Thursday, July 26, 2012

Probating

Would there be legal wills in D&D?


For anyone with little or no wealth, the answer is a clear no. Not that there wasn't property, or that poor people have none of it, but because in general property among the poor is a family matter, and not something dictated over by the state. A will is a legal document, and a Medieval family would not have needed the state to determine the outcome of something that was considered a family decision.

This would have been true for many people with wealth, as well, particularly when that wealth was in the form of land. The pater familias tended to have authority both in eastern and western cultures, no matter what the father may have wished for upon the father's deathbed. It is rare that the second son succeeded to the father's wealth if the first son was healthy and capable.

However, with the increase in international holdings, in both the New World and in Asia, and the complexities of arrangements with companies as opposed to guilds and families, the matter of a wealth distribution after death became more complex ... but I would argue that while documents are necessary in our world, the world of magic would have a natural bypass.

A substantial portion of the legal profession would employ clerics who were able to speak with the dead ... who could substantiate documents with the words of the author, spoken directly to the family if necessary, in a much more interactive environment that mere video recording. Family members could ask, specifically, about hidden hordes and property that slipped through the cracks of notation ... and get the word directly from the source as to who should get what. Such events (called "audits," obviously) would serve to fix beyond question the matter of ownership, even in cases where the dead might have to be spoken to for months before ALL the matters were finally settled. Lower level clerics could deal with minor personages; and high level, 12th+ level clerics with difficult matters of nobility, overseas companies and so on. All such audits would have the power of law, and would almost certainly not be required to present in court. After all, the final judgement would always be made by having the official witness, the dead, make the final statement.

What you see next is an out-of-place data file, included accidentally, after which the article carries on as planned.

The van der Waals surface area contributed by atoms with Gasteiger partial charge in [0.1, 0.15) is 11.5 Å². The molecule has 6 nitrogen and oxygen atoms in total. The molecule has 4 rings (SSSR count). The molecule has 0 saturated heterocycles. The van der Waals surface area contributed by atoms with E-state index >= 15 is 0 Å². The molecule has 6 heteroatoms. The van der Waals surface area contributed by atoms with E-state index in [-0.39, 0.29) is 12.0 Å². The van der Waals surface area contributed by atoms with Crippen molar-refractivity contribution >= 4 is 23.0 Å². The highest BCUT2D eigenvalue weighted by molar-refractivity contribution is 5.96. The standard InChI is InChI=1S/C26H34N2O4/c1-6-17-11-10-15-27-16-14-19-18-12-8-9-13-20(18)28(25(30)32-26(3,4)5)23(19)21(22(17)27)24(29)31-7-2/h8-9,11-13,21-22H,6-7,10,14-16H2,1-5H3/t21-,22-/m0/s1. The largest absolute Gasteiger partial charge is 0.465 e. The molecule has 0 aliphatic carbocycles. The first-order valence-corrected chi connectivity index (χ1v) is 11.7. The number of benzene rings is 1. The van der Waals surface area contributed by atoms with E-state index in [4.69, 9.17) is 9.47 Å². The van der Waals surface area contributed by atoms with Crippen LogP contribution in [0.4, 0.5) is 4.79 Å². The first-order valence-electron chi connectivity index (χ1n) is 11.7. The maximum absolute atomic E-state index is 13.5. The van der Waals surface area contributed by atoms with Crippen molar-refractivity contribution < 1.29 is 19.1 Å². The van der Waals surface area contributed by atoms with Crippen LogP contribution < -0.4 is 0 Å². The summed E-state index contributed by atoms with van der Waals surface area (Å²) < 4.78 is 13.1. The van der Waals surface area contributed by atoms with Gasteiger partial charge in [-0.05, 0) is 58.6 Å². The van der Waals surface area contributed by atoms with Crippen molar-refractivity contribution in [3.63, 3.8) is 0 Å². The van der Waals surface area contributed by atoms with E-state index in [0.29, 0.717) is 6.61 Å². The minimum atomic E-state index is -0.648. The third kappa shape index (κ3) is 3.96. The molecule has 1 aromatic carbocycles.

Where the dead were unwilling to be forthcoming, the matter could be resolved by having standard policies of distribution, or perhaps calling on the gods for a divination about such. There could also be a possible appeal to the ancestors of the dead, if it was noted that a person had been in possession of some property for a short period of time, perhaps a six month minimum or such. Laws could define these things. If a horde was forgotten by the dead, the family could inquire about any object in the horde and find it with locate object, or by using augury if necessary to narrow down some of the details.


Much less wealth would disappear from the economic well-being of the land, and there would be a clearer established method of inheritance ... which people would adapt to with all the certainty we have about more rigorous, concrete matters of law. There might still be documents, but when a D&D Courthouse speaks of "probating," they don't mean doing it in the dark as we do it.

This matter of speaking to the dead has many ramifications. For example, imagine the climate after a large battle has taken place. Just as in our culture, lists would be made of the dead, of the ranks of the dead, and of the missing in a battle. Armies of clerics would set upon the enormous task of speaking to all the dead, finding out how they were killed for the record books, who killed them, and of course the above matters of inheritance. Some cases could drag out for months. As well, every person on the missing list would be contacted through the spirit world - and if they were not actually dead, the clerics responsible for this activity would KNOW it.